Tohoku University Department of Applied Chemistry, Chemical Engineering and Biomolecular Engineering

Biomolecular Engineering Biomolecular Engineering

Biomolecular Engineering Protein Technology

We venture into proteins’ potential as functional molecules by means of evolutional engineering.

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We design and create functional molecules on protein structure format. Proteins are the first functional molecules that are made by following the genetic information. Huge sequence variation of 20 kinds of amino acids can express different molecules the number of which is more than the total number of stars, and by utilizing these structures, we create the functional molecules that can be utilized in the fields of medicine, environment and nanotechnology.

Generating new functional proteins can be mimicked in vitro (molecular evolutional technique). This methodology enables us to create molecules with the functions of one's own desiring, and recent trend of medicine in pharmaceuticals is shifting from low organic molecules t to biotechnology-based medicine such as proteins. Especially with regards to molecular targeted drugs that demonstrate efficacy only on a specific region of the body, proteins are considered to be promising molecular species. In the environmental field, enzyme proteins can degrade biomass resources to sugar without adding heat and acid, from which yeast can produce ethanol. Generation of highly functional enzymes are being conducted worldwide. Concerning the expansion into nanotechnology, even smaller devices with complex functions are beginning to be developed. We have succeeded in being the first in the world to create antibody proteins that can specifically bind to nano-sized material particles by utilizing the function of antibody proteins that can specifically bind to bacteria and viruses. The antibody protein can act as the "glue in the nanoworld."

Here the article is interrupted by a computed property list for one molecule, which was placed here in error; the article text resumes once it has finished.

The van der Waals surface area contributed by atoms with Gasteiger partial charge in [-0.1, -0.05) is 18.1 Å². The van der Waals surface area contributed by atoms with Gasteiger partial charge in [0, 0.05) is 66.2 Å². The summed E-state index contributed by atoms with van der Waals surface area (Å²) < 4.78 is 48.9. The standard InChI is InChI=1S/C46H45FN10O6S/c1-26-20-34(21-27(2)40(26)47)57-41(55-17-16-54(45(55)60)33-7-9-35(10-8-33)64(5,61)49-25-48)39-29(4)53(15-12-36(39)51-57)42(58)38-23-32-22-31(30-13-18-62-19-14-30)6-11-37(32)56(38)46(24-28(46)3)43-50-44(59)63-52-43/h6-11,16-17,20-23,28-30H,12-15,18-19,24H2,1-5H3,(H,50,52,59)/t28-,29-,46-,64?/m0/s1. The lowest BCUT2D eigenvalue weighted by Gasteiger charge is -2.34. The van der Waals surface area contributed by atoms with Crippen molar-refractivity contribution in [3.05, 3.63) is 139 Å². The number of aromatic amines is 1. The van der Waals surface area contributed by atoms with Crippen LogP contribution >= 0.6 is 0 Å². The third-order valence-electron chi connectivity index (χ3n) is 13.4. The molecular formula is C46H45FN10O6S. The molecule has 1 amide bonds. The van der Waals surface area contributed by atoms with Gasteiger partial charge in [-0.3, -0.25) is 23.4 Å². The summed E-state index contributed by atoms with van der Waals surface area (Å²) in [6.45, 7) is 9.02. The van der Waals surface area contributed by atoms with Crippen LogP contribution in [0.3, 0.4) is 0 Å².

Various proteins have come into existence since life first appeared, and 10,000 proteins are reported a year. This database and the evolutionary technique make proteins unique and they are not found for other molecules. In addition to medicine and environment, we would like to venture boldly into other fields which have not utilized proteins up until now through these database and technology.

Main Research Themes

  • Design of novel proteins by molecular evolutional approach
  • Propose of hybrid proteins built up from protein module on nanomaterials
  • Smart antibodies for imaging and therapy
  • Hybrid enzymes that produce highly efficient biofuel
  • Biointerface molecules that can act as "glue" in the nano-world
Mitsuo Umetsu

Professor of Biomolecular Engineering at the Graduate School of Engineering
Doctor of Engineering
Mitsuo Umetsu

Graduated from Tokai High School in 1990. Completed a three-year doctorate in biotechnology at the Graduate School of Engineering at Tohoku University in 2000. Assumed the current position of Professor of Biomolecular Engineering at the Graduate School of Engineering at Tohoku University in 2014. Professor Umetsu encouragesstudentsbysaying, "Organisms are composed of molecules, and to understand the behavior of molecules, knowledge of physics is needed. As an extension of physics and chemistry, the self-organization of various molecules which express complicated functions as an "organism" can be understood. It is therefore essential that you gain thorough knowledge of physics and chemistry." The slogan of the Umetsu Laboratory is an interpretation of "energize" - one of the four qualities that a leader should have according to Jack Welch, former CEO of General Electric, the company founded by Thomas Edison. The slogan is, "Energize those around you by having so much enthusiasm that affects others." Professor Umetsu's favorite words are "Clementia (clemency) and dispassion" from the book series “The Story of the Roman People" by Nanami Shiono.